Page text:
By the Rent Restriction Statutes at the material time, Statutory immunity was granted to the appellant against eviction, and acceptance of the amounts from him which were equivalent to rent after the contractual tenancy had expired or which were fixed as standard rent did not amount to acceptance of rent from a lessee within the meaning of Section 116, Transfer of Property Act. Failure to take action which was consequent upon a statutory prohibition imposed upon the courts and not the result of any voluntary conduct on the part of the appellant did not also amount to “otherwise assenting to the lessee continuing in possession”. Of course, there is no prohibition against a landlord entering into a fresh contract of tenancy with a tenant whose right of occupation is determined and who remains in occupation by virtue of the statutory immunity. Apart from an express contract, conduct of the parties may undoubtedly justify an inference that after determination of the contractual tenancy, the landlord had entered into a fresh contract with the tenant, but whether the conduct justifies such an inference must always depend upon the facts of each case. Occupation of premises by a tenant whose tenancy is determined is by virtue of the protection granted by the statute and not because of any right arising from the contract which is determined. The statute protects his possession so long as the conditions which justify a lessor in obtaining an order of eviction against him do not exist. Once the prohibition against the exercise of jurisdiction by the Court is removed, the right to obtain possession by the lessor under the ordinary law springs into action and the exercise of the lessor’s right to evict the tenant will not unless the statute provides otherwise, be conditioned.

 In Davies v. Bristow [1920] 3 K.B 428 the Court held that where a tenant of a house to which the Increase of Rent, & c. (War Restrictions) Acts apply, holds ever after the expiry of a notice to quit, and pays rent, the landlord is not to be taken by accepting it to assent to a renewal of the tenancy on the old terms, for he has no choice but to accept the rent; he could not sue in trespass for mesne profits, for those Acts provide that the tenant, notwithstanding the notice to quit, shall not be regarded as a trespasser so long as he pays the rent and performs the other conditions of the lease. In Morrison v. Jacobs [1945] 1 K.B. 577, Scott L.J. said :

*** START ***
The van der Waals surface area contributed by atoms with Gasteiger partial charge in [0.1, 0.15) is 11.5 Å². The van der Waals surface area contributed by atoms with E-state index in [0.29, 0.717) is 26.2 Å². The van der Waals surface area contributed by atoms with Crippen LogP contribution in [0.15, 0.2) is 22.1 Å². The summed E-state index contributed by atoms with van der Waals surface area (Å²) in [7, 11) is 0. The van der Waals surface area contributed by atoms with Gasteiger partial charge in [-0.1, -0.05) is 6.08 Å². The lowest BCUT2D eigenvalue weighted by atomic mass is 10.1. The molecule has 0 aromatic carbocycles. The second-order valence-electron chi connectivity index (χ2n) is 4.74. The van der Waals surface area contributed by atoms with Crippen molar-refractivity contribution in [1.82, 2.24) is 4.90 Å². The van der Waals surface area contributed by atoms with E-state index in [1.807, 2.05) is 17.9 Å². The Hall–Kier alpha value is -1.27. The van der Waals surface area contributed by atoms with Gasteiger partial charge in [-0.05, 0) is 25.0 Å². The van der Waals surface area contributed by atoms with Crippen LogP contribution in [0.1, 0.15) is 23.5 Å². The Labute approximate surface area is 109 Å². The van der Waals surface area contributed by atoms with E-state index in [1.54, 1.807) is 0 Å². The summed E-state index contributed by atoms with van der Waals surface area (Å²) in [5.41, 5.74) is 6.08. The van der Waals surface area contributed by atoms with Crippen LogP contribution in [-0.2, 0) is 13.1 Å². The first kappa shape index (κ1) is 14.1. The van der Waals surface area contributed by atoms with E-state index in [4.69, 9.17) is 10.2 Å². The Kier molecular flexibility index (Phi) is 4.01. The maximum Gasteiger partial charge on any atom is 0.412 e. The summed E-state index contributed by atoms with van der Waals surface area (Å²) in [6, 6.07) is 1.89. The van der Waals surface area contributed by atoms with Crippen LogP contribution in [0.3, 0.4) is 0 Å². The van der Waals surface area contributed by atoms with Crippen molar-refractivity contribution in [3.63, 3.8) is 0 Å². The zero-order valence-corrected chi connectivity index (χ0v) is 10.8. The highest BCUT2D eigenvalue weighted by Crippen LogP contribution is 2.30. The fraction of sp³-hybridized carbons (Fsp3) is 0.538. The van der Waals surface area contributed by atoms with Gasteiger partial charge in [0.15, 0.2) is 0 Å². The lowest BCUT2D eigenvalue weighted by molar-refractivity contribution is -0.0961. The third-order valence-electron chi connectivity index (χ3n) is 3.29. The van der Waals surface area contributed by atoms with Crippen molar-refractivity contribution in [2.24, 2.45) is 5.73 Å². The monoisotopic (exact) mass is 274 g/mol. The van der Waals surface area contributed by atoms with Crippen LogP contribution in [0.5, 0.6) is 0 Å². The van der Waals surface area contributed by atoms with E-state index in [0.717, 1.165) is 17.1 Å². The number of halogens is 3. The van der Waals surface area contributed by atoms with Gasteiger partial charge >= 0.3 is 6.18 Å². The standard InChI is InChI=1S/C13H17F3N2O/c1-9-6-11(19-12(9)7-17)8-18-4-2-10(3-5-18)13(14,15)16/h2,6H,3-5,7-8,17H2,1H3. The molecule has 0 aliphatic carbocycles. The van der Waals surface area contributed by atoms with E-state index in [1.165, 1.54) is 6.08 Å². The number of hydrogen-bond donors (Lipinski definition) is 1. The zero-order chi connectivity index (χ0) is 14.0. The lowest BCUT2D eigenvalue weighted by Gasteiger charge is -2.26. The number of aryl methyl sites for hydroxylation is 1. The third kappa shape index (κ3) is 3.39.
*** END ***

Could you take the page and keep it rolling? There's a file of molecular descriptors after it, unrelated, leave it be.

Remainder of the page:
The sole question before the court is whether after the expiration of the contractual tenancy the mere fact of the landlord receiving rent for the dwelling house from the tenant affords any evidence that the landlord had entered on a new contractual tenancy to take the place of the tenancy which had expired. In my opinion, it does not. The true view is that the landlord takes the rent, knowing that the tenant is granted a statutory tenancy by the Rent Restrictions Acts and that his right to gain possession of his dwelling house depends entirely on his establishing that he brings himself within the conditions laid down by the Acts.

 In the same case, MacKinnon J. said :

At common law, if at the expiration of a tenancy a landlord has acquired a right to claim possession against his tenant and instead of exercising that right he allows him to remain in the house and accepts rent from him as before, the parties by their conduct may, with reason, be held to have entered into a new contract of demise. But the essential factor in those circumstances is that the landlord voluntarily abstains from turning the tenant out. When the tenant remains in possession, not by reason of any such abstention by the landlord, but because the Rent and Mortgage Interest Restrictions Acts deprive the landlord of his former power of eviction, no such inference can properly be drawn. That is the very obvious and cogent basis of the decision in Davies v. Bristow.


Cases Referred

Ganga Dutt Murarka Vs. Kartik Chandra Das and Others, AIR 1961 SC 1067 : (1961) 3 SCR 813
Mangilal Vs. Suganchand Rathi, AIR 1965 SC 101 : (1964) 5 SCR 239
Manujendra Dutt Vs. Purendu Prosad Roy Chowdhury and Others, AIR 1967 SC 1419 : (1967) 1 SCR 475